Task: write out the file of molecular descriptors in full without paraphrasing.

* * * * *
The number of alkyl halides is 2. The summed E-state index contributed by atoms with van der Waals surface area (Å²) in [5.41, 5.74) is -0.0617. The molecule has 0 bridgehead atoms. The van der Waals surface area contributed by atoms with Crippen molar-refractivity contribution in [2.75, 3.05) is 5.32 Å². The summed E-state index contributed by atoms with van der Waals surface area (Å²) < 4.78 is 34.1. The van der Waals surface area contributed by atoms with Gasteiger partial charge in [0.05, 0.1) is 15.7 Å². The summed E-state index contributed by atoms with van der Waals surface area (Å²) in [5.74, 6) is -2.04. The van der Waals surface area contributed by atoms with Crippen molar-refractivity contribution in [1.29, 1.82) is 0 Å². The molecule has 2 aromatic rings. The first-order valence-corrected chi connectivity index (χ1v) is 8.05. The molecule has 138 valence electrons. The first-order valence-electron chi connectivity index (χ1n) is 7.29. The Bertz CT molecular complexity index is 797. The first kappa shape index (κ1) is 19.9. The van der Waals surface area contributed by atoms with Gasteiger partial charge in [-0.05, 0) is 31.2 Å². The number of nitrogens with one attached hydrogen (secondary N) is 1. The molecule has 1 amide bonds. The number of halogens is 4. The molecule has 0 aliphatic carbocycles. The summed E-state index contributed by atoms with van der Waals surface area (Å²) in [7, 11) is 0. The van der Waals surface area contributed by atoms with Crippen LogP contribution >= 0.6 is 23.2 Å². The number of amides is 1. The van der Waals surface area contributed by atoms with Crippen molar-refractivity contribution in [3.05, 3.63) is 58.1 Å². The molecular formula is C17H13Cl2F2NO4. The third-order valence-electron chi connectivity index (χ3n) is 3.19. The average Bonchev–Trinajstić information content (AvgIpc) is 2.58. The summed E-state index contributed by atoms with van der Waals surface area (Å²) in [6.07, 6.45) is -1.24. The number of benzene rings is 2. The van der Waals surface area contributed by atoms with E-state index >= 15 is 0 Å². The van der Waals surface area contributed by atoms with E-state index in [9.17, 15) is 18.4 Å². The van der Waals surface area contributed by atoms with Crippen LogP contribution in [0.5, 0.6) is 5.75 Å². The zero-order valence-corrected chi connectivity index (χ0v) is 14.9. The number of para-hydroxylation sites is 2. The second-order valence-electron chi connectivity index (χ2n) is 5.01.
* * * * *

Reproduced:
The number of alkyl halides is 2. The summed E-state index contributed by atoms with van der Waals surface area (Å²) in [5.41, 5.74) is -0.0617. The molecule has 0 bridgehead atoms. The van der Waals surface area contributed by atoms with Crippen molar-refractivity contribution in [2.75, 3.05) is 5.32 Å². The summed E-state index contributed by atoms with van der Waals surface area (Å²) < 4.78 is 34.1. The van der Waals surface area contributed by atoms with Gasteiger partial charge in [0.05, 0.1) is 15.7 Å². The summed E-state index contributed by atoms with van der Waals surface area (Å²) in [5.74, 6) is -2.04. The van der Waals surface area contributed by atoms with Crippen molar-refractivity contribution in [1.29, 1.82) is 0 Å². The molecule has 2 aromatic rings. The first-order valence-corrected chi connectivity index (χ1v) is 8.05. The molecule has 138 valence electrons. The first-order valence-electron chi connectivity index (χ1n) is 7.29. The Bertz CT molecular complexity index is 797. The first kappa shape index (κ1) is 19.9. The van der Waals surface area contributed by atoms with Gasteiger partial charge in [-0.05, 0) is 31.2 Å². The number of nitrogens with one attached hydrogen (secondary N) is 1. The molecule has 1 amide bonds. The number of halogens is 4. The molecule has 0 aliphatic carbocycles. The summed E-state index contributed by atoms with van der Waals surface area (Å²) in [7, 11) is 0. The van der Waals surface area contributed by atoms with Crippen LogP contribution >= 0.6 is 23.2 Å². The number of amides is 1. The van der Waals surface area contributed by atoms with Crippen molar-refractivity contribution in [3.05, 3.63) is 58.1 Å². The molecular formula is C17H13Cl2F2NO4. The third-order valence-electron chi connectivity index (χ3n) is 3.19. The average Bonchev–Trinajstić information content (AvgIpc) is 2.58. The summed E-state index contributed by atoms with van der Waals surface area (Å²) in [6.07, 6.45) is -1.24. The number of benzene rings is 2. The van der Waals surface area contributed by atoms with E-state index >= 15 is 0 Å². The van der Waals surface area contributed by atoms with E-state index in [9.17, 15) is 18.4 Å². The van der Waals surface area contributed by atoms with Crippen LogP contribution in [0.5, 0.6) is 5.75 Å². The zero-order valence-corrected chi connectivity index (χ0v) is 14.9. The number of para-hydroxylation sites is 2. The second-order valence-electron chi connectivity index (χ2n) is 5.01.